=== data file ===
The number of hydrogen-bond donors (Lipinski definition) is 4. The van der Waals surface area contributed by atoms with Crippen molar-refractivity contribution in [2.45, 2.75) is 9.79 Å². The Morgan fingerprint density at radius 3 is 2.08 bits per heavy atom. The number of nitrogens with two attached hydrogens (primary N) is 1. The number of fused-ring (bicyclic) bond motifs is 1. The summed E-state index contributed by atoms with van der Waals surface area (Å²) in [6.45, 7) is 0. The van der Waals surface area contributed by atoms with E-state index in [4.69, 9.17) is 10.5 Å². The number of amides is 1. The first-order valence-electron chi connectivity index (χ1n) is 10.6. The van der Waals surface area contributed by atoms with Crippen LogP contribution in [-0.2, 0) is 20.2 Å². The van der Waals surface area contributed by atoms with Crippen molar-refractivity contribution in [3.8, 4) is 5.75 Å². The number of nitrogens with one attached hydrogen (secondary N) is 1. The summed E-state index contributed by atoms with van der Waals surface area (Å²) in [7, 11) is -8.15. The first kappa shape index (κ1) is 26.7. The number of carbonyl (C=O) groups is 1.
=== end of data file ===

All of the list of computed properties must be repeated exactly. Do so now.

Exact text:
The number of hydrogen-bond donors (Lipinski definition) is 4. The van der Waals surface area contributed by atoms with Crippen molar-refractivity contribution in [2.45, 2.75) is 9.79 Å². The Morgan fingerprint density at radius 3 is 2.08 bits per heavy atom. The number of nitrogens with two attached hydrogens (primary N) is 1. The number of fused-ring (bicyclic) bond motifs is 1. The summed E-state index contributed by atoms with van der Waals surface area (Å²) in [6.45, 7) is 0. The van der Waals surface area contributed by atoms with E-state index in [4.69, 9.17) is 10.5 Å². The number of amides is 1. The first-order valence-electron chi connectivity index (χ1n) is 10.6. The van der Waals surface area contributed by atoms with Crippen LogP contribution in [-0.2, 0) is 20.2 Å². The van der Waals surface area contributed by atoms with Crippen molar-refractivity contribution in [3.8, 4) is 5.75 Å². The number of nitrogens with one attached hydrogen (secondary N) is 1. The summed E-state index contributed by atoms with van der Waals surface area (Å²) in [7, 11) is -8.15. The first kappa shape index (κ1) is 26.7. The number of carbonyl (C=O) groups is 1.